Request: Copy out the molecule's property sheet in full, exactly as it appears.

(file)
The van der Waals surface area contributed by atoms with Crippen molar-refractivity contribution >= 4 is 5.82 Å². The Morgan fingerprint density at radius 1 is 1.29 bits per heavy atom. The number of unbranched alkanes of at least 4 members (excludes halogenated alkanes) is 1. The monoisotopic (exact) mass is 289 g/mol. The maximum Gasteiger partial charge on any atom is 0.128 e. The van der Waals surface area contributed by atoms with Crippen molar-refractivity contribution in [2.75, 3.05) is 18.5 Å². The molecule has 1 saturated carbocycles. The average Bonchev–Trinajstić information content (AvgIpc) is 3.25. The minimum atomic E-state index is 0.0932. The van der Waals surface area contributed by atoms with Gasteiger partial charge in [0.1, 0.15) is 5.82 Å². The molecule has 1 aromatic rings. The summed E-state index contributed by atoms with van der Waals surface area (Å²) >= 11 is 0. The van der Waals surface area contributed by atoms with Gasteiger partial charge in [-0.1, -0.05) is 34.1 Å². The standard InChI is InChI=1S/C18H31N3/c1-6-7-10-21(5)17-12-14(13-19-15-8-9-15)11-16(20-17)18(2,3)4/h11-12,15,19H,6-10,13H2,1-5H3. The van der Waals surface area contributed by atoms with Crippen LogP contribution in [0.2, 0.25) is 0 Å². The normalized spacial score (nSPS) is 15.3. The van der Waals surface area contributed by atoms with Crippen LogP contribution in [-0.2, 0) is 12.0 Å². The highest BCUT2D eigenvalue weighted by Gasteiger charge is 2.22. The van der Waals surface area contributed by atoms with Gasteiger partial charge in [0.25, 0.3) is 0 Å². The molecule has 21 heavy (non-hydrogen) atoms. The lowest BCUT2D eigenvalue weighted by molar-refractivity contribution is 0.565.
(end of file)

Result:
The van der Waals surface area contributed by atoms with Crippen molar-refractivity contribution >= 4 is 5.82 Å². The Morgan fingerprint density at radius 1 is 1.29 bits per heavy atom. The number of unbranched alkanes of at least 4 members (excludes halogenated alkanes) is 1. The monoisotopic (exact) mass is 289 g/mol. The maximum Gasteiger partial charge on any atom is 0.128 e. The van der Waals surface area contributed by atoms with Crippen molar-refractivity contribution in [2.75, 3.05) is 18.5 Å². The molecule has 1 saturated carbocycles. The average Bonchev–Trinajstić information content (AvgIpc) is 3.25. The minimum atomic E-state index is 0.0932. The van der Waals surface area contributed by atoms with Gasteiger partial charge in [0.1, 0.15) is 5.82 Å². The molecule has 1 aromatic rings. The summed E-state index contributed by atoms with van der Waals surface area (Å²) >= 11 is 0. The van der Waals surface area contributed by atoms with Gasteiger partial charge in [-0.1, -0.05) is 34.1 Å². The standard InChI is InChI=1S/C18H31N3/c1-6-7-10-21(5)17-12-14(13-19-15-8-9-15)11-16(20-17)18(2,3)4/h11-12,15,19H,6-10,13H2,1-5H3. The van der Waals surface area contributed by atoms with Crippen LogP contribution in [0.2, 0.25) is 0 Å². The normalized spacial score (nSPS) is 15.3. The van der Waals surface area contributed by atoms with Crippen LogP contribution in [-0.2, 0) is 12.0 Å². The highest BCUT2D eigenvalue weighted by Gasteiger charge is 2.22. The van der Waals surface area contributed by atoms with Gasteiger partial charge in [0.25, 0.3) is 0 Å². The molecule has 21 heavy (non-hydrogen) atoms. The lowest BCUT2D eigenvalue weighted by molar-refractivity contribution is 0.565.